My main problem/fear as a beginner

Discussion in 'Photography Beginners' Forum' started by Boutch, Jan 24, 2018.

  1. Boutch

    Boutch TPF Noob!

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    is actually taking photos. All I want to do is play with my camera, practice and improve, but at the same time I find myself reluctant to pull the trigger.

    All I think is ‘the light could be better’ or ‘I can’t find the best composition’ or even ‘this shot would be better with a different lense’.

    Has anyone else been in this position? Any tips for how to break out of it?


     
  2. zulu42

    zulu42 Been spending a lot of time on here!

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    Pull the trigger anyway. As beginners we need, besides all the knowlege and equipment, shots taken.
    Thousands and thousands of shots taken. Every bad shot just takes you closer to the good ones.

    And re-shoot. Take your images home, study, get feedback, and then go back and take the shot you wished you got the first time.
     
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  3. Woodsman

    Woodsman No longer a newbie, moving up!

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    Back in film days when your starting out and short of funds and had to pay some serious dollars for developing only to find nothing you liked on the prints, yes been there done that. But with digital just think to yourself this is not costing me a penny and fire away. Sometimes I have shot things and forgotten that the camera has been in some custom mode from a previous series of shots and the photos do not come out as expected. Quite often they can be fixed in post processing. You won't learn, improve or enjoy the hobby unless you shoot and shoot a lot with different light, composition, lenses and situations. Shooting a lot will help you decide what subjects you prefer and personal preferences on setup. So fire away, you can always delete on the computer what you don't like.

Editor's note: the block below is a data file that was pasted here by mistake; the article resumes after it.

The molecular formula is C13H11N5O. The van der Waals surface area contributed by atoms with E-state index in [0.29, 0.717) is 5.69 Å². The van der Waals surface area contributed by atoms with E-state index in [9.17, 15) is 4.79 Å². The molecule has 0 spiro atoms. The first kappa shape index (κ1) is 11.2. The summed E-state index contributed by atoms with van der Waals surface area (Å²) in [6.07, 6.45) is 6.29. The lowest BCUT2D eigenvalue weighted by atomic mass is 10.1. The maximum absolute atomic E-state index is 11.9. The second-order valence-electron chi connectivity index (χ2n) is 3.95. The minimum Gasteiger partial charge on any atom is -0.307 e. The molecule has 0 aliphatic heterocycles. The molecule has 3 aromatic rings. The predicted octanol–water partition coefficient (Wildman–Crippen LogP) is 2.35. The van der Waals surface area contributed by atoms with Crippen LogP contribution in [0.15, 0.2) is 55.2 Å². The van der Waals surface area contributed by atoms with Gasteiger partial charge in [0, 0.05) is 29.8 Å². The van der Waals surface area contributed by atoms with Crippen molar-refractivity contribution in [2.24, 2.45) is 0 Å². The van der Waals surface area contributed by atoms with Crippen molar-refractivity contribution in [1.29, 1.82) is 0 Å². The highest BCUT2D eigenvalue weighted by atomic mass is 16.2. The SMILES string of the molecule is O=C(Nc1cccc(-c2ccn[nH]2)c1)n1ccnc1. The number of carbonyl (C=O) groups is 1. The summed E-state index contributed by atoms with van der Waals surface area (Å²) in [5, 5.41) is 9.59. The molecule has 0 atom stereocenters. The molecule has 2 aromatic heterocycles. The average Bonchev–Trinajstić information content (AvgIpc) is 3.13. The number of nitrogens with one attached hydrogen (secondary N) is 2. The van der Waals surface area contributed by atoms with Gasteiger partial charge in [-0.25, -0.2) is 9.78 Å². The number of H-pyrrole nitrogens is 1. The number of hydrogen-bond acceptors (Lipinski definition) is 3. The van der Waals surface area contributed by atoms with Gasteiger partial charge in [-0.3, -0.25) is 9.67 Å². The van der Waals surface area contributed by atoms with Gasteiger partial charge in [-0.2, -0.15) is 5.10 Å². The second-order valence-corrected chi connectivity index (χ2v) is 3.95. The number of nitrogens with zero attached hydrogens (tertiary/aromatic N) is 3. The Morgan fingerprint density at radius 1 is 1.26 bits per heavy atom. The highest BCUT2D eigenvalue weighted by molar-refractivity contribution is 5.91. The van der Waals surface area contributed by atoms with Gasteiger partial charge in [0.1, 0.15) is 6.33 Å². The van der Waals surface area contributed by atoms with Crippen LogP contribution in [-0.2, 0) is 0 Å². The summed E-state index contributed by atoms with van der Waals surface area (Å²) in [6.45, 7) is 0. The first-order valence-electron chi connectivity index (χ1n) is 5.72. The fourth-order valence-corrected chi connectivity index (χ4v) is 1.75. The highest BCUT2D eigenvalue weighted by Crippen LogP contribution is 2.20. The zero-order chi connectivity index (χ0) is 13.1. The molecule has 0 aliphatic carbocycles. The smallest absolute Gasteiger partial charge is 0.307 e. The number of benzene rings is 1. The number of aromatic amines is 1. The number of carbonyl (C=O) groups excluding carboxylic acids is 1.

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  4. Derrel

    Derrel Mr. Rain Cloud

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    Well, playing with the camera, and practicing with it, is something that MANY of us did back in the film days, as a way to improve our camera-handling, lens-changing,and familiarity with the cameras and lenses we had. Pictures and prints used to cost real,significant money in film, in developing, and in printing-out or enlarging; practice can HELP, yes, it can! But, if you're truly a beginning shooter, it helps to actually press the shutter release too! No offense is intended, but your situation sounds as if perhaps some of the issue is a desire to achieve perfection; perfection is a big,bad enemy! Strive for, "good enough!", and shoot more pictures, but do spend time analyzing the photos, in order to ascertain what could have been improved, and to boost your chances for success on subsequent shoots.

    Get out there-and SHOOT!
     
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  5. SCraig

    SCraig Been spending a lot of time on here!

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    Every photograph you take doesn't have to be a masterpiece, it doesn't have to be perfect, it doesn't even have to be good. It only has to be something you like for whatever reason.